Investors in the Series A funding include the venture capital units of Hyundai Motor and Solvay, as well as A123 Systems, Sanoh Industrial and Samsung Venture Investment.
Colorado-based startup Solid Power has secured US$20 million in financing to complete a solid-state battery cells manufacturing facility, the company announced on Monday (September 10).
Investors in the Series A funding include the venture capital units of Hyundai Motor (KRX:005380) and Solvay (EPA:SOLB) as well as A123 Systems, Sanoh Industrial (TSE:6584) and Samsung Venture Investment. Last year, the company partnered with BMW (ETR:BMW) to jointly develop solid-state batteries for electric car applications.
“Solid-state batteries are a game changer for electric vehicles, electronics, defense, and medical device markets, and Solid Power’s technology is poised to revolutionize the industry with a competitive product paying special attention to safety, performance, and cost,” said Doug Campbell, Solid Power’s chief executive officer.
Solid-state batteries are a next-generation battery chemistry that replaces conventional liquid electrolytes with solid ion-conducting materials like polymers and ceramics.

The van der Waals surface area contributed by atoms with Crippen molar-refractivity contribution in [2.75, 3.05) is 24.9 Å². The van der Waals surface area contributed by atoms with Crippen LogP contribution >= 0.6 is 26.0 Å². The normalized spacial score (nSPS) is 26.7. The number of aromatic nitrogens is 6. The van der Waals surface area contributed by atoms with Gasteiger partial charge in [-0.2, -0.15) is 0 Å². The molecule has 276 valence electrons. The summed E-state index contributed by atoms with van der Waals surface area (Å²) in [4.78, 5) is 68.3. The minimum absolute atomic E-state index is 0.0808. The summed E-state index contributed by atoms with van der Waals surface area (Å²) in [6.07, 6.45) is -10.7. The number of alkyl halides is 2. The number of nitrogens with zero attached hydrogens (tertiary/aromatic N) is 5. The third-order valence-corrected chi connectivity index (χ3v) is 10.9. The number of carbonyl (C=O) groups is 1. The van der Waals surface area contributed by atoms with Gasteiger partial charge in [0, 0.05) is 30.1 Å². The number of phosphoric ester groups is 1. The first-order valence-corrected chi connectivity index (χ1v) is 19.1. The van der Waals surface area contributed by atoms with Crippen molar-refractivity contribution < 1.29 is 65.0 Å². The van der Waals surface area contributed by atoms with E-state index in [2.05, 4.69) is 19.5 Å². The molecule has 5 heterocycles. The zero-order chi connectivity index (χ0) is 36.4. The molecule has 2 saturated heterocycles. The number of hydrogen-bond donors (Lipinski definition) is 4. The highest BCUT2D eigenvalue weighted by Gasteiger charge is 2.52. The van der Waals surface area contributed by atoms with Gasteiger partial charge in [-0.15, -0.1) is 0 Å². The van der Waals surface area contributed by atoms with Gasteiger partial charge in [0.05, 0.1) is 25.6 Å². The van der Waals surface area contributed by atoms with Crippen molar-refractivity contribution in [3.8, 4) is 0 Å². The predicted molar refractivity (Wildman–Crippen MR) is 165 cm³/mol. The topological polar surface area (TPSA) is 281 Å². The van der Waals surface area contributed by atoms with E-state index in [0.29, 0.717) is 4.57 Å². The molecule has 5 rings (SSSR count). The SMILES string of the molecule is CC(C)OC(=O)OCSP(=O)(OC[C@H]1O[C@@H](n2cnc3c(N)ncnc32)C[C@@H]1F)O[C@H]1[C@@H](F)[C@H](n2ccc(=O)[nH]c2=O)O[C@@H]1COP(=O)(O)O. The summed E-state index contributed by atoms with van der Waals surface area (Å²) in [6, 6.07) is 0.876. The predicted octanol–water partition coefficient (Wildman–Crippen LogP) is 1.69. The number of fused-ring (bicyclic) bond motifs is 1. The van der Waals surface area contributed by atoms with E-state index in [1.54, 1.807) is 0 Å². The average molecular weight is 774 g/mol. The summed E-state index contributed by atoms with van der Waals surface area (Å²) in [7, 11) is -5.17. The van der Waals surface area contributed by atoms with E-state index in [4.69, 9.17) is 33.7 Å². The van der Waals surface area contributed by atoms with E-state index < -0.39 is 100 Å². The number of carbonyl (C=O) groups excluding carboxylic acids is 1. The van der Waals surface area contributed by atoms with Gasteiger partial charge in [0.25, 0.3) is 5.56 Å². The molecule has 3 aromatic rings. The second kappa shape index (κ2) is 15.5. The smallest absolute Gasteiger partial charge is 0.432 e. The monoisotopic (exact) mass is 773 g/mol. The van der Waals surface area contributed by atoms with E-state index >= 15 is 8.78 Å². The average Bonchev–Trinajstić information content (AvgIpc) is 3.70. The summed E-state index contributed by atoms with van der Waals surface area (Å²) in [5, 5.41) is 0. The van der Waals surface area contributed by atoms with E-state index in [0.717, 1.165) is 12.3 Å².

Solar Power, which was established in 2012, says its all solid-state batteries have several advantages, including an energy capacity “2-3X higher” than conventional lithium-ion batteries, substantially improved safety and low-cost battery-pack designs.
Looking ahead, the company plans to use the funds to scale up production via a multi-MWh roll-to-roll facility, which will be constructed and installed by the end of 2018 and fully operational in 2019.
The facility will be able to produce batteries with about 10 megawatt-hours of capacity a year. That’s big enough for potential customers to validate the company’s technology, according to Campbell.
“It’s certainly well beyond lab state, which is historically where solid-state has been,” he told Bloomberg.
The company’s ultimate objective is “to displace lithium-ion as the battery of choice for high performance, mobile power applications.”
According to Boston-based firm Lux Research, lithium-ion batteries will be hard to displace, but of all the next-generation batteries currently on offer, solid-state batteries offer the best chance, thanks to a mix of performance and safety advantages.
Speaking with the Investing News Network earlier this year, Chloe Holzinger of Lux Research said solid-state batteries are “very much in development stage, it’s still a very new technology which doesn’t have a mature supply chain for metallic anodes at the moment that can be scaled to mass production.”
“Our projections for the use of solid-state batteries in consumer electronics is early 2020s … but [the batteries] will become more cost competitive in the 2030s,” she added.
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Securities Disclosure: I, Priscila Barrera, hold no direct investment interest in any company mentioned in this article.